The level of job rotation within a company can be used as an indicator of temporality in the labor market, since it indicates the relationship between the people who join the company and those who leave it. When a job remains empty, it is understood that there is a high turnover rate, while a low turnover indicates a lower level of exits and entries in the workforce, that is, greater stability.
Based on this premise, one of the effects of the labor reform is the strong increase in permanent contracts to the detriment of temporary ones. A fundamental role is played by discontinuous permanent contracts, which are the destination of many of the work and service contracts -eliminated with the reform that came into force on January 1- and temporary ones, whose conditions have been more rigid since this year .
The recovery of the labor market that Spain is experiencing after the impact of the pandemic leaves an increase in permanent contracts of 325.8% in April compared to the same month last year and a 37% drop in temporary contracts in the same period . The largest increase occurs in discontinuous fixed contracts (207,288 more), which rose by 158.9% compared to the previous month and indefinite contracts (512,967) which do so by 58.2%, while temporary contracts (751,447) decrease by 35.11%.
The discontinuous permanent contracts, which are formally indefinite contracts, do reverse in a certain temporality, at least in actual working hours, since they correspond to activities that are carried out intermittently over time and in which the employee remains on the staff.
It is precisely at this point where the 'disguised' temporality associated with discontinuous fixed contracts grows after the reform. As the Adecco Group Institute warns in the first edition of the 'Quarterly Labor Market Observatory', the turnover ratio for discontinuous fixed contracts in April was 32%, almost eleven percentage points more than in March, while for the temporary ones were 15.64%, decreasing 14.4 points compared to the previous month, and for the permanent ones it was 5.09%, 1.66 points more.
According to Javier Blasco, director of the Adecco Group Institute, "the rotation rate of contracts in discontinuous permanent contracts is already higher than that corresponding to temporary contracts, which seems to be an unwanted, but not unexpected, effect of the labor reform" , approved by the Government and entered into force in January.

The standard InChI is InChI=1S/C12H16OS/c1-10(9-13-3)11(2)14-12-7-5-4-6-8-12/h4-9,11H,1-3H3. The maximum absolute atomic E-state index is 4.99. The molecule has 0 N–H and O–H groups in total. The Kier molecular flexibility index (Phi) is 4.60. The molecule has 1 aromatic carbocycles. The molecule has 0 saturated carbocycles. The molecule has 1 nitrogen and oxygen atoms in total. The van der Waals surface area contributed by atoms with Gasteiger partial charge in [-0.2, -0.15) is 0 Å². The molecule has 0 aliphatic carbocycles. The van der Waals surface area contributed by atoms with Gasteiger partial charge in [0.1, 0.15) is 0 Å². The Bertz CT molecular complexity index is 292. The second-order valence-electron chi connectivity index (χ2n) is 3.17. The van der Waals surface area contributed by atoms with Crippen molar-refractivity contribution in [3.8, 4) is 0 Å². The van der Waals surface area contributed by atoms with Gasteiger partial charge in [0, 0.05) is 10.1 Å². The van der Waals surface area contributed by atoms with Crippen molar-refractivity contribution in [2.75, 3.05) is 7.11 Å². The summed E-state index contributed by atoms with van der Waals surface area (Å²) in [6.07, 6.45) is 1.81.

If we observe the contracts according to sectors of economic activity, Agriculture and Fishing is the most affected both month-on-month (-22.48%) and year-on-year (-28.76%), followed by the Construction and Industry sector, while Services is the the only sector that grows at an interannual level (12.31%).
The expert points out that although the new law is already transforming the market and that the generalization of the indefinite contract -ordinary and, above all, permanent discontinuous- will produce stability and put an end to precariousness, «it is an analysis on which it seems that they will have to spend months to see the final result. Although "it must be recognized" that permanent contracts have grown exponentially, going from 10% in December to close to 50% in April and May 2022.
On the other hand, one of the factors that distorts the hiring map and the dynamism of employment is the gap between current labor demand and the training offer of new workers joining the market. In fact, 80% of Spanish companies have difficulty finding professionals with the required skills, according to data from the latest 'Employment Projection Study' prepared by ManpowerGroup.
In this way, the talent mismatch in Spain registers its worst rate in history. Since 2021, when the figure stood at 65%, it has grown by 15 points, to 80%.
"Despite the fact that in 2022 the best results in intention to hire in the last 20 years are being recorded, the talent mismatch rate is the highest in the last 12 years," says the director of ManpowerGroup in Spain, Francisco Ribero. "Companies have a duty to act urgently and facilitate collaboration between companies, governments and educational entities to ensure that no one is left out of the market," he adds.